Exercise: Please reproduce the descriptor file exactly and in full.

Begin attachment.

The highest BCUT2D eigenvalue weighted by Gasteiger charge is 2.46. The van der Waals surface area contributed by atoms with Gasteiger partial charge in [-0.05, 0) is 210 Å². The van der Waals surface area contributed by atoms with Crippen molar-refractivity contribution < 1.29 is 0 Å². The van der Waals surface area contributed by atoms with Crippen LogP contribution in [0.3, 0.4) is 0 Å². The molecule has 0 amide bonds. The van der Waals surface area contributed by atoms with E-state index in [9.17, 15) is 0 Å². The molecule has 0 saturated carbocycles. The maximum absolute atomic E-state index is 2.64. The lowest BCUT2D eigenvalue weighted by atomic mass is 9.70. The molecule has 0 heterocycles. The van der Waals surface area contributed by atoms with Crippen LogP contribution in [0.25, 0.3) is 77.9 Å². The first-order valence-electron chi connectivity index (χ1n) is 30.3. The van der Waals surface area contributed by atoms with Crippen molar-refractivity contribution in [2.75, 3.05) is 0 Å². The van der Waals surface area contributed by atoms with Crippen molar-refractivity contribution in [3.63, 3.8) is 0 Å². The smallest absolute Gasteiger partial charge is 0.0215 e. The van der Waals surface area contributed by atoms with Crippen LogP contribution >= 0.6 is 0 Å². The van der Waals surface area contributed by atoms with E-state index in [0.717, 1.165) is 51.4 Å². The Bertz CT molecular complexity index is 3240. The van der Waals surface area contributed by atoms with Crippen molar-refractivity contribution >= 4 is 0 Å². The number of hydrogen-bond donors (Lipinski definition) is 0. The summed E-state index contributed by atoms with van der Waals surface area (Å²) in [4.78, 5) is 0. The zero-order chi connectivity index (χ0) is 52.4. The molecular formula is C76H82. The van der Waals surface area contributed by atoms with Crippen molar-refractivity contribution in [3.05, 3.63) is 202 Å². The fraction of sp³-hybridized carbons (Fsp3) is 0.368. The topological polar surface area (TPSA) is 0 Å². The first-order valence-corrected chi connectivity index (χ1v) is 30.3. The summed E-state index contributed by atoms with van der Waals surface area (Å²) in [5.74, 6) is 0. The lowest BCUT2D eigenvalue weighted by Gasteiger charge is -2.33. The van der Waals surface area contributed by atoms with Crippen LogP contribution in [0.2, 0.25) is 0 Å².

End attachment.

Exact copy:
The highest BCUT2D eigenvalue weighted by Gasteiger charge is 2.46. The van der Waals surface area contributed by atoms with Gasteiger partial charge in [-0.05, 0) is 210 Å². The van der Waals surface area contributed by atoms with Crippen molar-refractivity contribution < 1.29 is 0 Å². The van der Waals surface area contributed by atoms with Crippen LogP contribution in [0.3, 0.4) is 0 Å². The molecule has 0 amide bonds. The van der Waals surface area contributed by atoms with E-state index in [9.17, 15) is 0 Å². The molecule has 0 saturated carbocycles. The maximum absolute atomic E-state index is 2.64. The lowest BCUT2D eigenvalue weighted by atomic mass is 9.70. The molecule has 0 heterocycles. The van der Waals surface area contributed by atoms with Crippen LogP contribution in [0.25, 0.3) is 77.9 Å². The first-order valence-electron chi connectivity index (χ1n) is 30.3. The van der Waals surface area contributed by atoms with Crippen molar-refractivity contribution in [2.75, 3.05) is 0 Å². The van der Waals surface area contributed by atoms with Crippen molar-refractivity contribution in [3.63, 3.8) is 0 Å². The smallest absolute Gasteiger partial charge is 0.0215 e. The van der Waals surface area contributed by atoms with Crippen LogP contribution >= 0.6 is 0 Å². The van der Waals surface area contributed by atoms with E-state index in [0.717, 1.165) is 51.4 Å². The Bertz CT molecular complexity index is 3240. The van der Waals surface area contributed by atoms with Crippen molar-refractivity contribution >= 4 is 0 Å². The number of hydrogen-bond donors (Lipinski definition) is 0. The summed E-state index contributed by atoms with van der Waals surface area (Å²) in [4.78, 5) is 0. The zero-order chi connectivity index (χ0) is 52.4. The molecular formula is C76H82. The van der Waals surface area contributed by atoms with Crippen molar-refractivity contribution in [3.05, 3.63) is 202 Å². The fraction of sp³-hybridized carbons (Fsp3) is 0.368. The topological polar surface area (TPSA) is 0 Å². The first-order valence-corrected chi connectivity index (χ1v) is 30.3. The summed E-state index contributed by atoms with van der Waals surface area (Å²) in [5.74, 6) is 0. The lowest BCUT2D eigenvalue weighted by Gasteiger charge is -2.33. The van der Waals surface area contributed by atoms with Crippen LogP contribution in [0.2, 0.25) is 0 Å².